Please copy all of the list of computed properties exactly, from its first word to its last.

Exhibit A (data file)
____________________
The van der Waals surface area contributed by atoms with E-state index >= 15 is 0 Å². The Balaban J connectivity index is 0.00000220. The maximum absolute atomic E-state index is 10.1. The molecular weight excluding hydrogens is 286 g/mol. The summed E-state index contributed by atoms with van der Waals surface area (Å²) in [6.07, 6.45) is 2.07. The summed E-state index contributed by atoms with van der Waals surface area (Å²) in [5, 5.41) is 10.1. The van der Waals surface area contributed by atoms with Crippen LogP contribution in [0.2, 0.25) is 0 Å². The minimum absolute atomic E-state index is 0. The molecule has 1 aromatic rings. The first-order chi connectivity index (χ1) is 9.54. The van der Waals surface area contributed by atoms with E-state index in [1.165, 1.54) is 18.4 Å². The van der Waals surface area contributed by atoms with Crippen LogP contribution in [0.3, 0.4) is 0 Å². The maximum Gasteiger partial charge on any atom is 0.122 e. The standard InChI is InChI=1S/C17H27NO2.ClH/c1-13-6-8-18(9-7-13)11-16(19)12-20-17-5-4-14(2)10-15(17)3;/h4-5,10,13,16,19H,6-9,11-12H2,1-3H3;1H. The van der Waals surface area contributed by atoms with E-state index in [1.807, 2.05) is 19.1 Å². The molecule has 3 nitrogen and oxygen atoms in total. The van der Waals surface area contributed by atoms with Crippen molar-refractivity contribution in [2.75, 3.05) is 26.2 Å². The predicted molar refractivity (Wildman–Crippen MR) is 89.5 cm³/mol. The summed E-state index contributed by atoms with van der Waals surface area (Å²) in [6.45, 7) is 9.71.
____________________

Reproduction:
The van der Waals surface area contributed by atoms with E-state index >= 15 is 0 Å². The Balaban J connectivity index is 0.00000220. The maximum absolute atomic E-state index is 10.1. The molecular weight excluding hydrogens is 286 g/mol. The summed E-state index contributed by atoms with van der Waals surface area (Å²) in [6.07, 6.45) is 2.07. The summed E-state index contributed by atoms with van der Waals surface area (Å²) in [5, 5.41) is 10.1. The van der Waals surface area contributed by atoms with Crippen LogP contribution in [0.2, 0.25) is 0 Å². The minimum absolute atomic E-state index is 0. The molecule has 1 aromatic rings. The first-order chi connectivity index (χ1) is 9.54. The van der Waals surface area contributed by atoms with E-state index in [1.165, 1.54) is 18.4 Å². The van der Waals surface area contributed by atoms with Crippen LogP contribution in [0.3, 0.4) is 0 Å². The maximum Gasteiger partial charge on any atom is 0.122 e. The standard InChI is InChI=1S/C17H27NO2.ClH/c1-13-6-8-18(9-7-13)11-16(19)12-20-17-5-4-14(2)10-15(17)3;/h4-5,10,13,16,19H,6-9,11-12H2,1-3H3;1H. The van der Waals surface area contributed by atoms with E-state index in [1.807, 2.05) is 19.1 Å². The molecule has 3 nitrogen and oxygen atoms in total. The van der Waals surface area contributed by atoms with Crippen molar-refractivity contribution in [2.75, 3.05) is 26.2 Å². The predicted molar refractivity (Wildman–Crippen MR) is 89.5 cm³/mol. The summed E-state index contributed by atoms with van der Waals surface area (Å²) in [6.45, 7) is 9.71.